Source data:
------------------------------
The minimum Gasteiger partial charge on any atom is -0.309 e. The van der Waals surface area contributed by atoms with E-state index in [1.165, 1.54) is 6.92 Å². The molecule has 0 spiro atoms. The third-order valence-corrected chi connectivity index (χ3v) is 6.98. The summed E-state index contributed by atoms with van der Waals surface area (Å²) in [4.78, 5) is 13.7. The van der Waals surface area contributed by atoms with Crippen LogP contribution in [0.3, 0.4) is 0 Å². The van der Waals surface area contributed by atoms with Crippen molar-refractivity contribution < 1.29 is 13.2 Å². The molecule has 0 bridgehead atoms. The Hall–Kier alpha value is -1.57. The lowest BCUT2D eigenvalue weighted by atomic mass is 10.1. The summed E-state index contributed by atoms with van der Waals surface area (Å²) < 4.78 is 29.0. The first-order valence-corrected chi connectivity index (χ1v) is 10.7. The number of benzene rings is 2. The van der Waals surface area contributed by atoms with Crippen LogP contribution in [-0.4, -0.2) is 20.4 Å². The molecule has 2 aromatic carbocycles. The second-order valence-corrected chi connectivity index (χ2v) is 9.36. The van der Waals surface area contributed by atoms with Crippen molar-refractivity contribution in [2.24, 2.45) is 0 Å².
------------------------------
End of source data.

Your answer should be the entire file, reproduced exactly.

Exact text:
The minimum Gasteiger partial charge on any atom is -0.309 e. The van der Waals surface area contributed by atoms with E-state index in [1.165, 1.54) is 6.92 Å². The molecule has 0 spiro atoms. The third-order valence-corrected chi connectivity index (χ3v) is 6.98. The summed E-state index contributed by atoms with van der Waals surface area (Å²) in [4.78, 5) is 13.7. The van der Waals surface area contributed by atoms with Crippen LogP contribution in [0.3, 0.4) is 0 Å². The van der Waals surface area contributed by atoms with Crippen molar-refractivity contribution < 1.29 is 13.2 Å². The molecule has 0 bridgehead atoms. The Hall–Kier alpha value is -1.57. The lowest BCUT2D eigenvalue weighted by atomic mass is 10.1. The summed E-state index contributed by atoms with van der Waals surface area (Å²) < 4.78 is 29.0. The first-order valence-corrected chi connectivity index (χ1v) is 10.7. The number of benzene rings is 2. The van der Waals surface area contributed by atoms with Crippen LogP contribution in [-0.4, -0.2) is 20.4 Å². The molecule has 2 aromatic carbocycles. The second-order valence-corrected chi connectivity index (χ2v) is 9.36. The van der Waals surface area contributed by atoms with Crippen molar-refractivity contribution in [2.24, 2.45) is 0 Å².